Phones have “changed every aspect of teenagers’ lives,” she says; the effects are intensely isolating and juvenilizing, leading not just to more time at home alone using devices and obsessively curating online profiles but also to less dating, sex, driving, socializing, and generally just doing things. Teens who spend more time than average on screens are more likely to feel lonely, get less sleep, and feel unhappy, Twenge writes. Kids who spend more time on “nonscreen activities” are more likely to be happy. (The average is high: for eighth-graders, 10 hours weekly on social media.)
“There’s not a single exception,” Twenge says. “All screen activities are linked to less happiness, and all nonscreen activities are linked to more happiness.”
This may be true. It conforms to the cognoscenti’s idea of teen culture. But that should also be an alarm. The piece is compelling and the book may make a real contribution, but a problem with magazine sociology is it tends to be monocausal when there are many causes — and in a way that confirms the prejudices of subscribers.
Some points in the article, for instance, aren’t necessarily a phenomenon of smartphone use at all.
Twenge says depression and suicide among girls (who are most affected by virtual socialization) “could also be rooted in the fact that they’re more likely to experience cyberbullying.”
It won’t do to downplay here, but it’s not clear what data Twenge is using. Cyberbullying is difficult to quantify but, according to the National Center for Education Statistics, does appear to be rising, especially among girls — most frequently in the form of unwanted texting; depending on who’s counting, between 7 percent and 16 percent of students say they are cyberbullied (those figures are probably low due to under-reporting).
But cyberbullying shouldn’t be considered in isolation; those who reported being cyberbullied tend to be bullied at school as well. Even with the rise of cyberculture, young people still go to school, and far more of them reporting being bullied in person than online. Bullying, the traditional kind, has trended downward for several years.
Twenge suggests a decline in teen sexual activity — with an accompanying drop in teen pregnancy — stems from smartphone culture. However, the Centers for Disease Control reported that the percentage of ninth- through 12th-graders who said they’d had sex declined steadily from 54.1 percent in 1991 to 47.8 percent in 2007, the year the first iPhone was released.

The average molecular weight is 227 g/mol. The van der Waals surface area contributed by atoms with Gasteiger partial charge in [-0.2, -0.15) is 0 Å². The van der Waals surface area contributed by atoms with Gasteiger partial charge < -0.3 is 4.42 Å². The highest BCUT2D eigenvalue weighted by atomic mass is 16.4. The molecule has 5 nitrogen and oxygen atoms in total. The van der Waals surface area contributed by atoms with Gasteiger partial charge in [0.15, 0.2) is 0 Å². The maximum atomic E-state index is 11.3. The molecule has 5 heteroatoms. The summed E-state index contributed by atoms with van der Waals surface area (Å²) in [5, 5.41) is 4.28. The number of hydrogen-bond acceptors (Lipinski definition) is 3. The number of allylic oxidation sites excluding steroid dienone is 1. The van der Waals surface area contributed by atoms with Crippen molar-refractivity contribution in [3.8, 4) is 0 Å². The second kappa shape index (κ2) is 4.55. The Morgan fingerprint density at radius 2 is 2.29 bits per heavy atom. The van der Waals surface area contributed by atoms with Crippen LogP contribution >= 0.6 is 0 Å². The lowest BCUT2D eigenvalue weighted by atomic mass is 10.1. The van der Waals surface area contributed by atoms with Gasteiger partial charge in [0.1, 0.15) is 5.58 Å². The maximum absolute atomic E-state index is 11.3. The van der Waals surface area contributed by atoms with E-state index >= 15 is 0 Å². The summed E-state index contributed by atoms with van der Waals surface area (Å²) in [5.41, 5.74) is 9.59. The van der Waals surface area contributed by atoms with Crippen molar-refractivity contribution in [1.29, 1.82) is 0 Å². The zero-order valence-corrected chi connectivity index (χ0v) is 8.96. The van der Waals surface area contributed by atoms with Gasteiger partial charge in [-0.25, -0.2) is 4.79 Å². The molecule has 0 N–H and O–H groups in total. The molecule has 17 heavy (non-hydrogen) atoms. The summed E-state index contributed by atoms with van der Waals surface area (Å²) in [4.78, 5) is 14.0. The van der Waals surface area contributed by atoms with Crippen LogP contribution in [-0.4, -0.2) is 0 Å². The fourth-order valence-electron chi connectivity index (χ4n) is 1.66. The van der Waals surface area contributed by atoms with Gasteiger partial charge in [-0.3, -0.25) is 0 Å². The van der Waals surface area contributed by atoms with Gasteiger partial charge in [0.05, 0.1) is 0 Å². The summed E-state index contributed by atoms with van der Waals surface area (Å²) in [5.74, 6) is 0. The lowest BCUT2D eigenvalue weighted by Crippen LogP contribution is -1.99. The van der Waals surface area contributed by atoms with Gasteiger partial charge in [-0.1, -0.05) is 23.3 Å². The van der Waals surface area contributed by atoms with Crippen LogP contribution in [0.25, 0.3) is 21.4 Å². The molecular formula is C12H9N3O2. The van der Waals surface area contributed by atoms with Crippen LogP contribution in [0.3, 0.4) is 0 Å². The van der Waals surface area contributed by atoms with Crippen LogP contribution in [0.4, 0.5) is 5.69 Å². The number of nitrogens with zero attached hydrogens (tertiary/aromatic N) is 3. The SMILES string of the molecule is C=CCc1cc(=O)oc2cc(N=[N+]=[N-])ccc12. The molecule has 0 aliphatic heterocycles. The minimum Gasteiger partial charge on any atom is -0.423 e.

Today’s teens delay once-typical behaviors like drinking and dating and being unsupervised — they remain children longer and are becoming adults later. Twenge notes that their Gen X parents also delayed adulthood: They “married and started careers later than their Boomer predecessors had.”
This passing reference is notable because it suggests the adulthood-delaying iGen, as Twenge calls the generation born between 1995 and 2013, fend off institutions like marriage because smartphones have slowed their maturity.
In fact, Americans have been waiting increasingly longer to get married for half a century, a fact attributable in large part to changing attitudes about women working as women joined the labor force. More recently, for many reasons, marriage as an institution has lost some of its former cultural force.
A 1981 New York Times Magazine article, similar to many others at the time, singled out the cause for a downturn in the life of children:
This isn’t necessarily wrong, as far as it goes. Nor were the warnings around the start of the century about video games. (“The disturbing material in Grand Theft Auto and other games like it is stealing the innocence of our children,” Senator Hillary Clinton said in 2005.)
But every age has a big bang theory, including one that says the teenage universe was produced by electronic communications and is mostly unconnected to what came before it or by other influences. That isn’t the entire truth, even if true enough. The fact that kids are driving less but still getting taken to the mall suggests they have outside help.